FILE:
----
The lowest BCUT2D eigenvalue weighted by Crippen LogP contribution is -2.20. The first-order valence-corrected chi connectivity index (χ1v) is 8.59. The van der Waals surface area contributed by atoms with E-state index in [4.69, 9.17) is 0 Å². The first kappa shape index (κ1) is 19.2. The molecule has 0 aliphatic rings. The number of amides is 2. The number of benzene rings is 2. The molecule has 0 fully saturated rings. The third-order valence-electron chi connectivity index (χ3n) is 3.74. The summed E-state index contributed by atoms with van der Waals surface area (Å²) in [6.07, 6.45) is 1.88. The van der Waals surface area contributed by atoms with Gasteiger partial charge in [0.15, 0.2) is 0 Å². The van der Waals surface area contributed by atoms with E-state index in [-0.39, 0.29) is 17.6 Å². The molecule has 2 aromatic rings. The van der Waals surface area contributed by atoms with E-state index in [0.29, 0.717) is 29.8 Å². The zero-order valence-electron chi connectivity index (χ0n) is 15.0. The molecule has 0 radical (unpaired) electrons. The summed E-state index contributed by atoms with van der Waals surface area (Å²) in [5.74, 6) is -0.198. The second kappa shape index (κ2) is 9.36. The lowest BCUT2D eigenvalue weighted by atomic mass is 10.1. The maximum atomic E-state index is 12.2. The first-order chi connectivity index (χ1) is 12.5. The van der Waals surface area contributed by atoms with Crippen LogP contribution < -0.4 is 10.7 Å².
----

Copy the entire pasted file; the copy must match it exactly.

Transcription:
The lowest BCUT2D eigenvalue weighted by Crippen LogP contribution is -2.20. The first-order valence-corrected chi connectivity index (χ1v) is 8.59. The van der Waals surface area contributed by atoms with E-state index in [4.69, 9.17) is 0 Å². The first kappa shape index (κ1) is 19.2. The molecule has 0 aliphatic rings. The number of amides is 2. The number of benzene rings is 2. The molecule has 0 fully saturated rings. The third-order valence-electron chi connectivity index (χ3n) is 3.74. The summed E-state index contributed by atoms with van der Waals surface area (Å²) in [6.07, 6.45) is 1.88. The van der Waals surface area contributed by atoms with Gasteiger partial charge in [0.15, 0.2) is 0 Å². The van der Waals surface area contributed by atoms with E-state index in [-0.39, 0.29) is 17.6 Å². The molecule has 2 aromatic rings. The van der Waals surface area contributed by atoms with E-state index in [0.29, 0.717) is 29.8 Å². The zero-order valence-electron chi connectivity index (χ0n) is 15.0. The molecule has 0 radical (unpaired) electrons. The summed E-state index contributed by atoms with van der Waals surface area (Å²) in [5.74, 6) is -0.198. The second kappa shape index (κ2) is 9.36. The lowest BCUT2D eigenvalue weighted by atomic mass is 10.1. The maximum atomic E-state index is 12.2. The first-order chi connectivity index (χ1) is 12.5. The van der Waals surface area contributed by atoms with Crippen LogP contribution < -0.4 is 10.7 Å².